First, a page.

The good. The buffet. From the dessert bar with lot s of pastries. To the regular buffet and coldcuts lineup. Lots and lots of hungarian specialities. IMO if you want sample some local dishes ..this is the place to go. I like it. Because this is not a tourist trap.(most are locals) teh local food is quite good and seems quite authentic. From venison to Pig trotters and Gulash. quite tasty. Matter of fact I enjoyed this more than the grill meats section. And they dont let things hang out to long...the dishes keeps on coming from teh kitchen.
The best. Free flow drinks. And I am not talking just soda and beers. but it includes wines and even sparkling wine(aka champagne) Served not by the glass...but by the bottle. Also the fruitjuices were included. When we ordered 3 glasses of the sparkly...we got a bottle along with some strawberry juice to make our own cocktails with. Omg it's so delicious. Unforgettable experience. And Hungary being a wineproducer meansthey are quite ok.
Also if you like Foie Gras...they have foie gras pate. Of course AYCE. Quite tastey even though gerbeauds was better. There it cost you 3500ft for 4 slices. Here...well you get the picture.
This place is a MUST eat when you visit Budapest. You will get one of the best values dinnerwise ever anywhere in the world. Enjoy a huge array of local delicacies and dishes thats actually quite good. The free flow of drinks is quite awesome. A no brainer if you want to arrange any kind of parties.
Oh yeah when you arrive after 9pm..you will get an extra discount of 500ft per meal. And dont worry in Hungary people stay and eat up late. Even at 2200...on a wednesday night it was busy and active.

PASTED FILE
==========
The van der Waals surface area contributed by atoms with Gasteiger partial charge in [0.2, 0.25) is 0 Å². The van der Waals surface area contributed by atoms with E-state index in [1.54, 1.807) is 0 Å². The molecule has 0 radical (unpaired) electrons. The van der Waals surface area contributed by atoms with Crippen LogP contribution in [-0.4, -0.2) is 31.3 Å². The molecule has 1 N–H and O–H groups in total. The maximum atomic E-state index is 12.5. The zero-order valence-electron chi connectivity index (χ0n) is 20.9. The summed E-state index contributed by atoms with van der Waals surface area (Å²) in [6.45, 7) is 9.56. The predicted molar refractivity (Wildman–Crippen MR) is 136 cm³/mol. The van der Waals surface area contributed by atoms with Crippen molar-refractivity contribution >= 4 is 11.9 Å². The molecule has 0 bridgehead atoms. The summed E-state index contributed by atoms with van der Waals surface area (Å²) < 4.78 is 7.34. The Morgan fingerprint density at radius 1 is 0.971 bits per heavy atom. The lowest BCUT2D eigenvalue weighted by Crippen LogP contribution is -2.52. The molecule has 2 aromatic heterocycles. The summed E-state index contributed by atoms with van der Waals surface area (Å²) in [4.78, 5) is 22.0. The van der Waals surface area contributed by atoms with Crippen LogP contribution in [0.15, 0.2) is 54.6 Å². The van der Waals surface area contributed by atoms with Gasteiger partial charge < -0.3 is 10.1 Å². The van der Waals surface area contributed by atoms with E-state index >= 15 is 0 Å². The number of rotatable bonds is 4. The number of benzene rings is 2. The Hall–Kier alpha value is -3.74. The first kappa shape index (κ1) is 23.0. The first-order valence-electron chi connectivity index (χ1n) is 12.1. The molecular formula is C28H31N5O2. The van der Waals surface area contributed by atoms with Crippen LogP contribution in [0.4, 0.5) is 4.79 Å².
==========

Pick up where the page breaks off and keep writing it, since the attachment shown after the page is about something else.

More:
To make this place truly first class. Better meats and fish at the grill sections.
Place is very highly recommended. Unbelieveble it's not reviewed yet in VT.
Favorite Dish: The Buffet, from Foie Gras to other local dishes like Goulash.
If you want to taste local favourites this is the place to go. Cheap and really tasty.Related to:
- Food and Dining
- Business Travel
- Budget Travel
VAR BISTRO & CAFE: GOOD - REASONABLY PRICED FOOD
It was time to find somewhere to have a meal!
We had finished looking at Buda Castle and were walking along the pedestrian area on Castle Hill when we saw a sign out the front of the Bistro. It was for an all inclusive meal - we thought quite reasonably priced. It was very busy inside and quite hard to find a seat.
It was Buffet style dining, food was good and we had no complaints, we would return again.Related to:
- Food and Dining
- Budget Travel
PATISSERIE AUGUSZT: LOVELY FOOD IN HISTORIC BUILDING
After plenty of walking around Budapest, our legs were feeling rather weary and our stomach in need of replenishment.
We happened to come across the Patisserie Auguszt. At the time, I didn't know it was a family run business that has been run by five generations. It was first established in 1870, making it one of the oldest Patisseries in Budapest.
People seemed to know about it, no wonder, as the cake & pastry display was overwhelming!
What to choose! Well, we eventually made up our minds and ordered a coffee & cake each and were given a table number. We decided to head upstairs, a good choice, as we looked down onto the chandelier, had a good view of the wall paintings on the ground floor.
It wasn't long before our coffees & cake arrived - We both agreed - very good.
After a rest and a use of the Toilets, we made our way downstairs to pay, and then onto the street to continue our walking tour of Budapest.
Opening hours: Monday-Friday 9 am to 7 pm, Saturday 11 am to 6 pm
Sunday closedRelated to:
- Women's Travel
- Food and Dining
ECO CAFE ANDRASSY: 95% ORGANIC FOOD & COFFEE
As we didn't have anything with us to cook breakfast, we started walking along Andrassy avenue near our Apartment in hope of finding a Café.
It wasn't long before we came across some appealing tables & chairs outside the Eco Café. Inside we went, happy to see NO smoking was allowed.
The Café had a good selection of pastries, cakes, snacks, drinks, ALL ORGANIC.
Everything is baked fresh that morning and all is 95% or more organic. Butter, not margarine is used, organic veggies and cheese to make sandwiches - pick your own fillings.